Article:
LeRoy Butler joined Calf Summit attendees to share his inspiring life story of facing adversity with the right attitude. Butler is a former strong safety for the Green Bay Packers and the inventor of the “Lambeau Leap.”
Butler was born and raised in the inner-city of Jacksonville, Fla. His childhood included countless trips to the doctor because he couldn’t walk like the other kids at school. He had braces on his legs and was in a wheelchair. He reminisced on riding the short bus to school and everyday having the same three bullies waiting for him to get off the bus to pick on him.
Butler said, “My momma was my role model, and she told me to put my blinders on and ignore those people.”
He said by “keeping his power,” he was able to get rid of all three bullies one-by-one. When asked what he wanted to be when he grew up, he replied, “A professional football player.” Even with braces on his legs, he just kept focusing on that goal.
The night of his sister’s prom, Butler was sitting in his wheelchair and greeted her date at the door along with his other brothers. His sister was so nervous about what her brothers might say to her date that she ran down the stairs in her “six-inch heels” and knocked Butler right out of his wheelchair. When the chaos subsided, Butler was shocked to realize he was standing on his own.
From that point on, he lived his dream of playing football. In high school, he was a skinny kid whose coach told him he had to play linebacker. At only 131 pounds, he wasn’t big enough for the position, so the coach told him to drink lots of milk to bulk up. He did. In fact, he went on to become the first All-American at his high school. He even received a scholarship to play football at Florida State University.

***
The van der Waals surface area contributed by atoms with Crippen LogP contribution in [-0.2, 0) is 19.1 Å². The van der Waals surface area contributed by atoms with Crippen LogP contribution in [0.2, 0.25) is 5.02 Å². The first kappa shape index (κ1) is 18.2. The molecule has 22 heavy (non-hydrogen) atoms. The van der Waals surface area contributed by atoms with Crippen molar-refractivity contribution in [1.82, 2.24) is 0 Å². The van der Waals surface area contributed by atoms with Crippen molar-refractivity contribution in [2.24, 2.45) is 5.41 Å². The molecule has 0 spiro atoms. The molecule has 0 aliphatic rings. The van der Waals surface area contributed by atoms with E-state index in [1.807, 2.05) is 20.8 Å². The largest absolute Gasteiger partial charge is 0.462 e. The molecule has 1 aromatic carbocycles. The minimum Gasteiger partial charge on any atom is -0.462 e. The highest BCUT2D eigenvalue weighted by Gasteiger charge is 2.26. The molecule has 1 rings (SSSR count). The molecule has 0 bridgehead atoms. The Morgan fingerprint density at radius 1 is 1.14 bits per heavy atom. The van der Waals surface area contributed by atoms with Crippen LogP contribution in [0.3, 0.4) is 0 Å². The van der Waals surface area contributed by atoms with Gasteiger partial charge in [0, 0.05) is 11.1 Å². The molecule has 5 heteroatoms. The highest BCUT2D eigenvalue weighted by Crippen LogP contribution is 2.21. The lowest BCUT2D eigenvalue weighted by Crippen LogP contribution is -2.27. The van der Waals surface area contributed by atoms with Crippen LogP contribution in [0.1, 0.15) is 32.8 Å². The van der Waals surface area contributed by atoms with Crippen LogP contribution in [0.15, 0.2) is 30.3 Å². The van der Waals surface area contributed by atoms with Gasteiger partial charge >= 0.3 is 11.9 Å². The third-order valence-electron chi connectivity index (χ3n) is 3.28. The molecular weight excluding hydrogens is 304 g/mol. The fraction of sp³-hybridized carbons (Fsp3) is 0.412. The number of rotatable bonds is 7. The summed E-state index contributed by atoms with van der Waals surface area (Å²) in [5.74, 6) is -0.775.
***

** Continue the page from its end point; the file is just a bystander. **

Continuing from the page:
He remembers the night he was drafted for the NFL.
“Everyone came over, ate two-week-old deviled eggs, watched bootleg cable, while my sister sat on the phone, which I hung up,” said Butler.
It’s a good thing he did. As soon as he hung up the phone, he got a call from the Green Bay Packers. On May 2, when he arrived to “God’s country,” a 90-year-old lady told him there were two things he needed to know before starting his NFL career: “Don’t lose to the Chicago Bears and you BETTER not lose to the Minnesota Vikings.”
Butler also told the story of inventing the Lambeau Leap. While running in for a touchdown, he looked up to the stands pointed at a man who had on half camouflage and half Packer gear and was holding a beer in one hand. He leaped into the man’s arm, the man threw his beer and caught Butler to join in the touchdown celebration. He then told Butler that he owed him a beer.
Butler said it’s the fun, kind and passionate fans of Green Bay that kept him a Packers for his entire career.